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More than 75,000 unique visitors read papers in the Reading Room every month and it has become the starting point for exploration of topics ranging from SCADA to wireless security, from firewalls to intrusion detection. The SANS Reading Room features over 2,740 original computer security white papers in 105 different categories.

Latest 25 Papers Added to the Reading Room

  • Data Mining in the Dark: Darknet Intelligence Automation STI Graduate Student Research
    by Brian Nafziger - November 17, 2017 in Threat Intelligence

    Open-source intelligence offers value in information security decision making through knowledge of threats and malicious activities that potentially impact business. Open-source intelligence using the internet is common, however, using the darknet is less common for the typical cybersecurity analyst. The challenges to using the darknet for open-source intelligence includes using specialized collection, processing, and analysis tools. While researchers share techniques, there are few publicly shared tools; therefore, this paper explores an open-source intelligence automation toolset that scans across the darknet - connecting, collecting, processing, and analyzing. It describes and shares the tools and processes to build a secure darknet connection, and then how to collect, process, store, and analyze data. Providing tools and processes serves as an on-ramp for cybersecurity intelligence analysts to search for threats. Future studies may refine, expand, and deepen this paper's toolset framework.

  • Leverage Risk Focused Teams to Strengthen Resilience against Cyber Risks STI Graduate Student Research
    by Dave Bishop - November 17, 2017 in Disaster Recovery

    Information security, risk management, audit and business continuity teams must continue to evolve and mature to combat the growing cyber risks impacting business operations. Each team has standards and frameworks, but they often dont speak the same language or understand how each group intersects in protecting the organization. This research identifies opportunities to reduce resource duplication and integrate information security and risk-focused teams to strengthen the organizations resilience against cyber risks.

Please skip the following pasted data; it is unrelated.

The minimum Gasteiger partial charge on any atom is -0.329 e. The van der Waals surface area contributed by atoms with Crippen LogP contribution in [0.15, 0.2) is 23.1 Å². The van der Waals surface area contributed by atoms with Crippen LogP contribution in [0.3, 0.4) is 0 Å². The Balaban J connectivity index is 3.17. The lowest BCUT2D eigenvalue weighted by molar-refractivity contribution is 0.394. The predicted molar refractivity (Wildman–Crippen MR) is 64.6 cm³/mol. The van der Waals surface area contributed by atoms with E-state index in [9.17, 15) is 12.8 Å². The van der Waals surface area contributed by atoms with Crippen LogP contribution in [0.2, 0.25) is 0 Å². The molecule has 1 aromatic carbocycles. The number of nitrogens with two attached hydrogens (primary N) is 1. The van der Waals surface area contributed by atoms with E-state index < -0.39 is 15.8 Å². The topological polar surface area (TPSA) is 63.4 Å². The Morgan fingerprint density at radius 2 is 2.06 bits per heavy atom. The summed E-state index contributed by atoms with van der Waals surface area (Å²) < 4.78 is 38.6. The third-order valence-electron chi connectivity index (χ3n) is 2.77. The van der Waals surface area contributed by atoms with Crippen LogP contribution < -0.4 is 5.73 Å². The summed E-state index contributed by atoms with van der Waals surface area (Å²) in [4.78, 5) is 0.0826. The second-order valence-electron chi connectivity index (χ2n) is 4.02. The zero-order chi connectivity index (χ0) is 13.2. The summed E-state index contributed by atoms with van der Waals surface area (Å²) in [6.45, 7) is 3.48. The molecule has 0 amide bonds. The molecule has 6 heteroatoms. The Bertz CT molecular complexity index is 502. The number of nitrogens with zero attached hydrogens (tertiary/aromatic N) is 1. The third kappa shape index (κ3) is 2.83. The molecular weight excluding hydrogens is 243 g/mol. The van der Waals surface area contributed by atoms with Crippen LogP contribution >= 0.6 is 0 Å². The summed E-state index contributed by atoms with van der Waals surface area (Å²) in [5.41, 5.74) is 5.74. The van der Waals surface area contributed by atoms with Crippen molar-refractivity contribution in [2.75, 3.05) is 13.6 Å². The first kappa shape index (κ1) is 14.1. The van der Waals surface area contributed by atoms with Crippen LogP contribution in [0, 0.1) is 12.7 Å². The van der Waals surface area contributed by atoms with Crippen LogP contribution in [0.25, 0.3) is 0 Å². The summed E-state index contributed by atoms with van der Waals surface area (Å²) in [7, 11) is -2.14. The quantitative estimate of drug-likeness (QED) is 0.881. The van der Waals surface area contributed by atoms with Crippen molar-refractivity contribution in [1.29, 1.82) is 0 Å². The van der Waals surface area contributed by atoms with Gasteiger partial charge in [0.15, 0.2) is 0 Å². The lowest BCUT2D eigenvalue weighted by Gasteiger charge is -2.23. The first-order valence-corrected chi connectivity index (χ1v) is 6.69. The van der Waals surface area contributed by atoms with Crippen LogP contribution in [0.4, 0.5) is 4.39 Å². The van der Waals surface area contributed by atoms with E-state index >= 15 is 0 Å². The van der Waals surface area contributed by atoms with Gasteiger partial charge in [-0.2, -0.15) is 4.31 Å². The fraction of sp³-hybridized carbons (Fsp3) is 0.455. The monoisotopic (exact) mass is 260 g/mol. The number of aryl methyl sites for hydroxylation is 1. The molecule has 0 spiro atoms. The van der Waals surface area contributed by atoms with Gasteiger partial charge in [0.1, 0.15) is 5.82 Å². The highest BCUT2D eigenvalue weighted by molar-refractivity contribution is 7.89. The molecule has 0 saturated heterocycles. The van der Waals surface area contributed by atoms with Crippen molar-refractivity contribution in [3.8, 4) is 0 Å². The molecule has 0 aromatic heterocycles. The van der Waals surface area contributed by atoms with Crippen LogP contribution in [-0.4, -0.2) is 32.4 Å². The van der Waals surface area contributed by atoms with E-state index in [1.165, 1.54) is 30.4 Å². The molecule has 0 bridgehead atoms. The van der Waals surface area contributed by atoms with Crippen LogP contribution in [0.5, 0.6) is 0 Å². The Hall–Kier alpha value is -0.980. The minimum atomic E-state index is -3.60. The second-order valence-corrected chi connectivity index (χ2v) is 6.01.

• The State of Honeypots: Understanding the Use of Honey Technologies Today STI Graduate Student Research
    by Andrea Dominguez, - November 17, 2017 in Intrusion Detection

    The aim of this study is to fill in the gaps in data on the real-world use of honey technologies. The goal has also been to better understand information security professionals views and attitudes towards them. While there is a wealth of academic research in cutting-edge honey technologies, there is a dearth of data related to the practical use of these technologies outside of research laboratories. The data for this research was collected via a survey which was distributed to information security professionals. This research paper includes details on the design of the survey, its distribution, analysis of the results, insights, lessons learned and two appendices: the survey in its entirety and a summary of the data collected.

  • Cyber Defense Challenges from the Small and Medium-Sized Business Perspective STI Graduate Student Research
    by Aric Asti - November 17, 2017 in Home & Small Office

    With 5.7 million SMBs in the United States, it is essential that the risks involving cybersecurity events are identified. Small and medium-sized businesses (SMBs) face different challenges than large enterprises in regard to cybersecurity. The goal of this project was to survey SMBs and reveal organizational barriers that impact the cybersecurity posture of SMBs. An online survey was administered with a final sample size of 22 SMBs. Significant results showed that the top challenges were finances to pay talent, regulatory compliance and professionally available talent. As a result of inadequate information technology (IT) and cybersecurity staffing, 64% of respondents were unaware if a successful cyber-attack had taken place. The significant challenge SMBs face is their security posture and knowing if they have been or are being targeted against a cyber-attack. The main objective of this project was to show the security profile of the typical SMB. Educational, software and hardware tools should be promoted to increase the security posture of SMBs. Further research might focus more on the staffing and dedicated hours of IT and cybersecurity employees.